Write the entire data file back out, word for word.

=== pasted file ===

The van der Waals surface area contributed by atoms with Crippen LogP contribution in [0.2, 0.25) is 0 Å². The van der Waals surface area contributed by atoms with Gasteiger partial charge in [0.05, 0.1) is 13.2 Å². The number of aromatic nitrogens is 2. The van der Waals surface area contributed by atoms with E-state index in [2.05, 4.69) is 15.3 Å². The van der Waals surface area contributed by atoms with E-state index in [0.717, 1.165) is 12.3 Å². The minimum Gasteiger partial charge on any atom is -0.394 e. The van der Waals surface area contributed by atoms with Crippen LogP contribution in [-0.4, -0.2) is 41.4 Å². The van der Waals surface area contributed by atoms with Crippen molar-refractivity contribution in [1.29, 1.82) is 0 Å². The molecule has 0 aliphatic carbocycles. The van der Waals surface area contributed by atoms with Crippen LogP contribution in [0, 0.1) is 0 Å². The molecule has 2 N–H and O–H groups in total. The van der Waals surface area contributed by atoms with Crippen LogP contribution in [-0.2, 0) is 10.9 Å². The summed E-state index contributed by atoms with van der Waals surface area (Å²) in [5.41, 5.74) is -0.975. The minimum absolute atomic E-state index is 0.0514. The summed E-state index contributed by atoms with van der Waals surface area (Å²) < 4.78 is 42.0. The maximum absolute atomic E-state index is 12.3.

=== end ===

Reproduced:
The van der Waals surface area contributed by atoms with Crippen LogP contribution in [0.2, 0.25) is 0 Å². The van der Waals surface area contributed by atoms with Gasteiger partial charge in [0.05, 0.1) is 13.2 Å². The number of aromatic nitrogens is 2. The van der Waals surface area contributed by atoms with E-state index in [2.05, 4.69) is 15.3 Å². The van der Waals surface area contributed by atoms with E-state index in [0.717, 1.165) is 12.3 Å². The minimum Gasteiger partial charge on any atom is -0.394 e. The van der Waals surface area contributed by atoms with Crippen LogP contribution in [-0.4, -0.2) is 41.4 Å². The van der Waals surface area contributed by atoms with Crippen molar-refractivity contribution in [1.29, 1.82) is 0 Å². The molecule has 0 aliphatic carbocycles. The van der Waals surface area contributed by atoms with Crippen LogP contribution in [0, 0.1) is 0 Å². The molecule has 2 N–H and O–H groups in total. The van der Waals surface area contributed by atoms with Crippen LogP contribution in [-0.2, 0) is 10.9 Å². The summed E-state index contributed by atoms with van der Waals surface area (Å²) in [5.41, 5.74) is -0.975. The minimum absolute atomic E-state index is 0.0514. The summed E-state index contributed by atoms with van der Waals surface area (Å²) < 4.78 is 42.0. The maximum absolute atomic E-state index is 12.3.